29 August 2015

Clemens Notebook on Language: The book of the magicians

I am going to keep up a series of quotes from various sources on language and linguistics, just because it interests me. The first one is from Jonathan Strange and Mr Norrell, A Novel, by Susanna Clarke. It is a description of a crazy old lady who was once brilliant with languages.

As a child she had learnt several languages and spoke them all perfectly. There was nothing she could not make herself mistress of if she chose. She learnt for the pleasure of it. At sixteen she spoke - not only French, Italian and German - which are part of any lady's commonplace accomplishments - but all the languages of the civilized (and uncivilized) world. She spoke the language of the Scottish Highlands (which is like singing). She spoke Basque, which is a language which rarely makes any impression upon the brains of any other race, so that a man may hear it as often and as long as he likes, but never afterwards be able to recall a single syllable of it. She even learnt the language of a strange country which, Signor Tosetti had been told, some people believed stilll existed, although no one in the world could say where it was. (The name of the country was Wales.)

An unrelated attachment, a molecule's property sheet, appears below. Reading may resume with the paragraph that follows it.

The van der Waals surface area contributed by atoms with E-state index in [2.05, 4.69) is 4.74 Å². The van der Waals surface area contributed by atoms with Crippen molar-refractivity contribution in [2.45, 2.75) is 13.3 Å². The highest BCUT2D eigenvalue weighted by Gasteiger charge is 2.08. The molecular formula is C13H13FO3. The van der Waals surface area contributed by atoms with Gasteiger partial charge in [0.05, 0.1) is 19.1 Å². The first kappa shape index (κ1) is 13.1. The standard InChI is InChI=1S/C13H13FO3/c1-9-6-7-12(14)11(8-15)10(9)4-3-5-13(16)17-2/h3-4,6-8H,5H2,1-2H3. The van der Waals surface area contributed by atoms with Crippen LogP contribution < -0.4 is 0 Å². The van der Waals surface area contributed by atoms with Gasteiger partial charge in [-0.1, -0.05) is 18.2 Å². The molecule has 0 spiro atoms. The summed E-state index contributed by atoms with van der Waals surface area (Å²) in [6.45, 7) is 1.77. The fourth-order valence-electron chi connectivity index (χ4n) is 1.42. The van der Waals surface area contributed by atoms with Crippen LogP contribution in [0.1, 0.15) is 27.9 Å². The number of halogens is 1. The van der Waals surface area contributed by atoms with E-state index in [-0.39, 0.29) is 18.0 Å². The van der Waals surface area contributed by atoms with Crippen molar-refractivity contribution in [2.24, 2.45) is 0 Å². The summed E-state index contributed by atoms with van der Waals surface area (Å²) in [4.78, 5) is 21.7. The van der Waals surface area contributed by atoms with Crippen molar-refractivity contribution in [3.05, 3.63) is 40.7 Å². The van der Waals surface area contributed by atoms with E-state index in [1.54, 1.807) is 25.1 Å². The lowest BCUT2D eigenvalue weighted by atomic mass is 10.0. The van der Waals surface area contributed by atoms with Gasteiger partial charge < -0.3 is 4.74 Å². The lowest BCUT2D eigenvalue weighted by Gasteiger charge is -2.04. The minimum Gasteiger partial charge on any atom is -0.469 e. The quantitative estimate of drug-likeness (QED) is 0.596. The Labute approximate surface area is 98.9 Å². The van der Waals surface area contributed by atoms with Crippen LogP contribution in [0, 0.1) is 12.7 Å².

[late in life she is forced to seek refuge in the Jewish Ghetto of  Venice where she is completely isolated.]

And a great deal of time went by and she did not speak to a living sourl and a great wind of madness howled through her and overturned all her languages. And she forgot Italian, forgot English, forgot Latin, forgot Basque, forgot Welsh, forgot every thing in the world except Cat - and that, it is said, she spoke marvellously well.



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